Angelborn Blog Tour Kickoff!

So Angelborn releases on the 27th! In preparation, there’s a blog tour going on starting today with author interviews with me and book reviews of Angelborn. Angelborn is about a girl who thinks she’s a normal teenager until she gets a bruise that won’t heal and starts having strange dreams. She’s thrust into a world she never knew existed and has to stay out of the hands of a powerful half demon while keeping her loved ones safe. Follow along with Ginny’s adventure by pre-ordering for the sale price today at Amazon.

Here are some excerpts from the book

Quote 1 Version 3Quote 2 Version 2Quote 3Quote 4

The tour kicks off with Our Write Side at https://wp.me/p9SAMH-fe

And here are the other stops on the tour. Stop by and check them out!

9/15: Author Interview http://afstewartblog.blogspot.com/p/interviews.html

9/16: Book review: www.thephantomparagrapher.blogspot.com

9/19: Book review: Hines and Bigham’s Literary Tryst | Indie Authors Helping Other …

9/20: Release announcement: https://rebekahjonesy.blogspot.com/2018/09/angelborn-by-jk-allen.html

9/22: Author Interview: https://rebeccarpierce.wordpress.com/

9/27: Author Interview: https://plotmonster.wordpress.com/

9/27: Author Spotlight: https://timothybatesonauthor.weebly.com/

9/29: Book spotlight: https://timothybatesonauthor.weebly.com/

9/30: Book review: Crliteraryblog.wordpress.com

10/2: Author interview: https://rebekahjonesy.blogspot.com/2018/09/author-interview-with-jk-allen.html

Don’t forget to check out these stops to learn a bit more about me and my debut novel. In the meantime, happy writing!

Julia

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Scath Oran Interview with Stacy Overby

The Wee Folk. The Fae. Fairies.

Whatever you may call them, they have whispered secrets in this collection of poetry plucked from the halls of Tír na nÓg. But, be forewarned, not all is as it seems on a journey through the shining realm. Come, take a step into the fairy ring as songs of the Fae drift on the damp night air.

 

Today we are here to talk about a special project, Scath Oran by Stacy Overby. This is a speculative poetry chapbook based on mythology that explores several different forms. It’s an ambitious project, but one that I really enjoyed exploring. So without further ado, here is my interview with the mastermind behind this collection.

 

How long have you been writing poetry?

I’ve been writing poetry on and off for about 25 years. Yes, I still have those angst filled notebooks of poems from high school. And, no, I’m not going to share them, at least not at this point.l

 

What draws you to poetry?

I grew up loving music. I also grew up in a family where history was important. Understanding where we came from and who we are. In the course of these two things, I discovered we, as human beings, have a rich history of oral storytelling. This was some of the first poems I discovered and fell in love. This is what keeps bringing me back to poetry, that lyrical, rhythmic way of building layer upon layer of meaning in such a short and memorable time frame.

 

What do you find different writing speculative poetry than other topics?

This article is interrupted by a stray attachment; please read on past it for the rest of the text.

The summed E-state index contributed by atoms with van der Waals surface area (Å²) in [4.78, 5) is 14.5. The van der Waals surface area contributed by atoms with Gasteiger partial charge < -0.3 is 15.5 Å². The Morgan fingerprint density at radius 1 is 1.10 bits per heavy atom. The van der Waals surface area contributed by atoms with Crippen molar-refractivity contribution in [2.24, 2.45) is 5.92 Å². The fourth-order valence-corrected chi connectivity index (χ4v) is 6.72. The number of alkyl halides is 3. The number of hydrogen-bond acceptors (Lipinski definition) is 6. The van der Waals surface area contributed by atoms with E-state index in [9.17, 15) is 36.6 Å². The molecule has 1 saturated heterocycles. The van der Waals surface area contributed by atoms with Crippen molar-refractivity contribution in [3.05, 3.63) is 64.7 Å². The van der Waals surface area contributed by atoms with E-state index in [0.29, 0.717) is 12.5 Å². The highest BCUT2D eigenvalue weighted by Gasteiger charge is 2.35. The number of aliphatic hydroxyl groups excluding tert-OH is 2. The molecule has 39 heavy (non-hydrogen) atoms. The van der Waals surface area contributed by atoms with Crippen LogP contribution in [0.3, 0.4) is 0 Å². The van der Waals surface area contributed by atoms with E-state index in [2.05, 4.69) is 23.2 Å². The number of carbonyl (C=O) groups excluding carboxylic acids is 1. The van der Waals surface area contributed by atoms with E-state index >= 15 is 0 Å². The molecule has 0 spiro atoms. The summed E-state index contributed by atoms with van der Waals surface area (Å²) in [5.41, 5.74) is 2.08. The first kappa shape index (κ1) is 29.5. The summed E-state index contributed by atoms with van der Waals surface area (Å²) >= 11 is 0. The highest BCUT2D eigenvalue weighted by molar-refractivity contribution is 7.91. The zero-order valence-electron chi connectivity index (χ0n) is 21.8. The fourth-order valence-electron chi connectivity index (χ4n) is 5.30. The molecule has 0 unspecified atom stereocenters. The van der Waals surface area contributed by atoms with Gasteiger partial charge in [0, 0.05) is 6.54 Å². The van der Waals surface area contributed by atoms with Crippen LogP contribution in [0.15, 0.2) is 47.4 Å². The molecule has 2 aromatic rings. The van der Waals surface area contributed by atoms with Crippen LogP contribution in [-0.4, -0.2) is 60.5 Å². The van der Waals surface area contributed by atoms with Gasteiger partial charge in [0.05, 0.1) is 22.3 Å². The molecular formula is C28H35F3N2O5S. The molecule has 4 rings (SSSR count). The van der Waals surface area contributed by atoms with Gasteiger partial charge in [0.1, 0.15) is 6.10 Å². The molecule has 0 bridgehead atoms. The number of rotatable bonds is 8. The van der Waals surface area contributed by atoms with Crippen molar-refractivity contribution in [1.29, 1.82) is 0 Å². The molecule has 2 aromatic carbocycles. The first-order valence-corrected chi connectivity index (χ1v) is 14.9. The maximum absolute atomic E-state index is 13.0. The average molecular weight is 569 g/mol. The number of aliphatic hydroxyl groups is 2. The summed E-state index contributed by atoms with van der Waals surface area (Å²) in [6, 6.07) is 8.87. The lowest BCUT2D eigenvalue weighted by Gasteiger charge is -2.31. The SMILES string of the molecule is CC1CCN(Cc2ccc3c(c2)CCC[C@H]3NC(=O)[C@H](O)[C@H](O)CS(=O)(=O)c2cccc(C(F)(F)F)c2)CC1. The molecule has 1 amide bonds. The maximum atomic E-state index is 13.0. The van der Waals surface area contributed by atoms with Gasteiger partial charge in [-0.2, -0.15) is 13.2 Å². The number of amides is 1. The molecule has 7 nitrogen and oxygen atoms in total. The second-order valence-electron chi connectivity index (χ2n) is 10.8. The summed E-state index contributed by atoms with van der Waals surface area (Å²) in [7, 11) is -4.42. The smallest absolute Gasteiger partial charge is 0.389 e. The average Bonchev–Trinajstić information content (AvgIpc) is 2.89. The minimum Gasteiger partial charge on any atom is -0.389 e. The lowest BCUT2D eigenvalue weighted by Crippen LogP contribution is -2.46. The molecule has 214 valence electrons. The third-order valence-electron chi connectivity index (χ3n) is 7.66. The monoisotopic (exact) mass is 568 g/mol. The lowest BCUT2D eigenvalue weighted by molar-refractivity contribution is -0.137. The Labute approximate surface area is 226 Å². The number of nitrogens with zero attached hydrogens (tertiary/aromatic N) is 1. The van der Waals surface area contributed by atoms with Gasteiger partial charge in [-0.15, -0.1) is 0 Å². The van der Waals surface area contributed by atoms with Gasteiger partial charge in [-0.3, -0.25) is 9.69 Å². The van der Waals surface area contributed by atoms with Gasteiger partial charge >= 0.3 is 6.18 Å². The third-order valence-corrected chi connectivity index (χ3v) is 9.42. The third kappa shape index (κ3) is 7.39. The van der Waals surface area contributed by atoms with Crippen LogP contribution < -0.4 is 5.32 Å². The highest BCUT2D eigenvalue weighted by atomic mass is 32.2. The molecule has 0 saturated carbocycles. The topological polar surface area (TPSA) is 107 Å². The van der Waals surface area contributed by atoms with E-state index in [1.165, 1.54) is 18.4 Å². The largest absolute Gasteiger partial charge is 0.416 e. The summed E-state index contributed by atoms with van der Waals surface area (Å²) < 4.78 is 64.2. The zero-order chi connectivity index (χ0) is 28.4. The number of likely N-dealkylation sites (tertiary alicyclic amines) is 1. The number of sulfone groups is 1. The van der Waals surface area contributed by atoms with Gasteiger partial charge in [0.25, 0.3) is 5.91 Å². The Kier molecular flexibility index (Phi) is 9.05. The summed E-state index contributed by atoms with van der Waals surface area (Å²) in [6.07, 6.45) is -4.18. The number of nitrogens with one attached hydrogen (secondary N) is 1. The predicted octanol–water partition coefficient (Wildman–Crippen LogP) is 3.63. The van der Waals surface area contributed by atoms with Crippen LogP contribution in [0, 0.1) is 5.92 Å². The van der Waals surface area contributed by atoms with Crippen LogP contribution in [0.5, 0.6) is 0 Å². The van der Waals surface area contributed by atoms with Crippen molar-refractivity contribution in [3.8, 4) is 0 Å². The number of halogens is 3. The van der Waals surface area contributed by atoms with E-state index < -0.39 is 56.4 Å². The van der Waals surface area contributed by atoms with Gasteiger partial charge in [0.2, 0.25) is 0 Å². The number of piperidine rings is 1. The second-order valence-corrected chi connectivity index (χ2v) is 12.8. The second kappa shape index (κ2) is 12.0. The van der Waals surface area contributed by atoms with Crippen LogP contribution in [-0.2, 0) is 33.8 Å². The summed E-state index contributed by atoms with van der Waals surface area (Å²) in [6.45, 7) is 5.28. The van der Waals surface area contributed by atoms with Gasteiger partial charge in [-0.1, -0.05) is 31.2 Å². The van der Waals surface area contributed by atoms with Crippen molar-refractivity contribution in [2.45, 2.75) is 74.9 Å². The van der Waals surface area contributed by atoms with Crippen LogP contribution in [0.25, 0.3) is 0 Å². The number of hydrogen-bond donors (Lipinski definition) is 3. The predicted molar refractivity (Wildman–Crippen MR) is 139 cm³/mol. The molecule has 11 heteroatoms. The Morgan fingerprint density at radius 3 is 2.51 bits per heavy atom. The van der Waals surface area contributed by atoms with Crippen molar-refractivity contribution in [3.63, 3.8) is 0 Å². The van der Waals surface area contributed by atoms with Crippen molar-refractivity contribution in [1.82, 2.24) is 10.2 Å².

I think speculative poetry can be a bit more challenging in that you not only have to sell the poem itself, but the notion that this completely fictional scenario is real. Even if the poem is beautifully written, not convincing the reader the banshees are really out there howling in the storms will still lead to a poem that falls flat. It’s that added challenge of building a connection with readers.

 

Where did the idea for Scath Oran come from?

Oh boy, let me see if I can put it into words that make sense. There were a couple things that came together and influenced the birth of Scath Oran. First, a writing group I am in had the challenge to create a personal project within a certain time frame–I don’t honestly remember how long anymore. At that same time I had been working some with an amazing poet, Dusty Grein, on classical forms and, particularly, meter. Then throw in a liberal dash of my love for all things speculative, and some of the early poems for Scath Oran were born. From there I decided to try to make a collection out of it.

 

Take us through your process of writing poetry.

Process? There’s a process? Oh, wait. I’m not supposed to say that am I? Honestly, a number of these poems started off pretty off the cuff. Watching clouds drift by creating crazy shadows on the ground or the way thunder rolled through a valley one day when I was out camping. Then it’s dash the words down on paper. This collection was also about exploring a number of classical forms as well, so I tried to pick forms I hadn’t used too much in the collection. The meter part came with the form, at least as much as I could at first. Then it’s the refining and editing parts. Is the meter correct? Should I break the meter or form in a particular spot? Do the images stand up? I had lots of help with these last bits. Each revision was about honing the piece to capture the essence of the poem, that image, as quickly as possible.

 

What did you learn from writing Scath?

It’s hard! Well, not hard, but man, the work that goes into a poetry collection is crazy. Are each of the poems lending something to the whole? Should one–or more–be taken out? Should something get added in? In what order should the poems be in the book? What is the overall message and theme of the book?  How should they be laid out? What fonts? Should titles be fancy with the body of the poem cleaner? The list goes on and on. Way more than what I feel like there are for a novel. But, I also learned through all these questions, that this is what brings a classy book to the table. The art of poetry is as much in the presentation of the final poem as it is the words of the poem itself.

 

You used a lot of form poetry in this chapbook. Do you prefer form to freeverse? And why?

That’s a tough call. Some of the underlying intention in this collection was to focus on forms. Free verse seems so much bigger, I liked the idea of veering away from it. I also find I love the challenge of fitting my poem into the mold of a particular form and meter–which are additional layers to build emotion upon in a poem. However, with free verse, even though there are no real rules for this, there is the added challenge of creating a stunning poem without anything to guide you. In the end, I’d have to say each has its place and I like both directions for different reasons.

 

What’s your favorite form? Why?